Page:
The Dimona complex in the Negev desert is famous as the heavily guarded heart of Israel’s never-acknowledged nuclear arms programme, where rows of factories make atomic fuel for the arsenal.
Over the past two years, according to experts familiar with its operations, Dimona has taken on a new, equally secret role—as a critical testing ground in a joint American and Israeli effort to undermine Iran’s efforts to make a bomb of its own.
Behind Dimona’s barbed wire, the experts say, Israel has spun nuclear centrifuges virtually identical to Iran’s at Natanz, where Iranian scientists are struggling to enrich uranium. They say Dimona tested the effectiveness the Stuxnet computer worm, a destructive program that now appears to have wiped out roughly one-fifth of Iran’s nuclear centrifuges and helped delay, though not destroy, Tehran’s ability to make its first nuclear arms.
“To check out the worm, you have to know the machines,” said an American expert on nuclear intelligence. “The reason the worm has been effective is that the Israelis tried it out.”
Though American and Israeli officials refuse to talk publicly about what goes on at Dimona, the operations there, as well as related efforts in the US, are among the newest and strongest clues suggesting that the virus was designed as an American-Israeli project to sabotage the Iranian programme.
In recent days, the retiring chief of Israel’s Mossad intelligence agency, Meir Dagan, and US secretary of state Hillary Clinton separately announced that they believed Iran’s efforts had been set back by several years. Clinton cited US-led sanctions, which have hurt Iran’s ability to buy components and do business around the world.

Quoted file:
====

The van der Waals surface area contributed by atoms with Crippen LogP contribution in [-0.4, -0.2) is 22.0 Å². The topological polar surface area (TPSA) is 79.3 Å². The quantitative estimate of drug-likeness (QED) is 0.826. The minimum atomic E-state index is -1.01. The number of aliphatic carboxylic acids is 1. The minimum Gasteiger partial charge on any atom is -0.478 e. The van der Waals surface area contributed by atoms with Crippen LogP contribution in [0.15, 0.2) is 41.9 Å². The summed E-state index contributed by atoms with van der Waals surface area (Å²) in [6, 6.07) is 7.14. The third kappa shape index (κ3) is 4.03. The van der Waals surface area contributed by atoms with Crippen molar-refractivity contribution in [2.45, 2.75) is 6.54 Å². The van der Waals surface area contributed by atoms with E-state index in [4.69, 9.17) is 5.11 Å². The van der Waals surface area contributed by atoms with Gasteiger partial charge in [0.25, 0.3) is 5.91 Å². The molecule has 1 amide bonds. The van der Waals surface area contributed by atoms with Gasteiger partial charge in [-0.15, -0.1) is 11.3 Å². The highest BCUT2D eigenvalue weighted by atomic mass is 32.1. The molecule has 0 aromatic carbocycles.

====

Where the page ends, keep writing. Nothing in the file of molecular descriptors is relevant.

Dagan told the Israeli Knesset in recent days that Iran had run into technological difficulties that could delay a bomb until 2015—a sharp reversal from Israel’s long-held argument that Iran was on the cusp of success.
The biggest single factor in putting time on the nuclear clock appears to be Stuxnet, the most sophisticated cyberweapon ever deployed.
Experts who have picked apart the computer worm describe it as far more complex—and ingenious—than anything they had imagined when it began circulating around the world, unexplained, in mid-2009.
Many mysteries remain, chief among them, exactly who constructed a computer worm that appears to have several authors on several continents.
In early 2008, the German company Siemens cooperated with one of the US’ premier national laboratories, in Idaho, to identify the vulnerabilities of computer controllers that the company sells to operate industrial machinery around the world—and that US intelligence agencies have identified as key equipment in Iran’s enrichment facilities.
Seimens says that program was part of routine efforts to secure its products against cyberattacks. Nonetheless, it gave the Idaho National Laboratory the chance to identify well-hidden holes in the Siemens systems that were exploited the next year by Stuxnet.
The worm itself now appears to have included two major components. One was designed to send Iran’s nuclear centrifuges spinning wildly out of control. Another seems right out of the movies: The computer program also secretly recorded what normal operations at the nuclear plant looked like, then played those readings back to plant operators, like a pre-recorded security tape in a bank heist, so that it would appear that everything was operating normally while the centrifuges were actually tearing themselves apart.
The attacks were not fully successful: Some parts of Iran’s operations ground to a halt, while others survived, according to the reports of international nuclear inspectors. Nor is it clear the attacks are over: Some experts who have examined the code believe it contains the seeds for yet more versions and assaults.
“It’s like a playbook,” said Ralph Langner, an independent computer security expert in Hamburg, Germany, who was among the first to decode Stuxnet. “Anyone who looks at it carefully can build something like it.” Officially, neither American nor Israeli officials will even utter the name of the malicious computer program, much less describe any role in designing it.
But Israeli officials grin widely when asked about its effects. US President Barack Obama’s chief strategist for combating weapons of mass destruction, Gary Samore, sidestepped a Stuxnet question at a recent conference about Iran, but added with a smile: “I’m glad to hear they are having troubles with their centrifuge machines, and the US and its allies are doing everything we can to make it more complicated.”
©2011/the new york times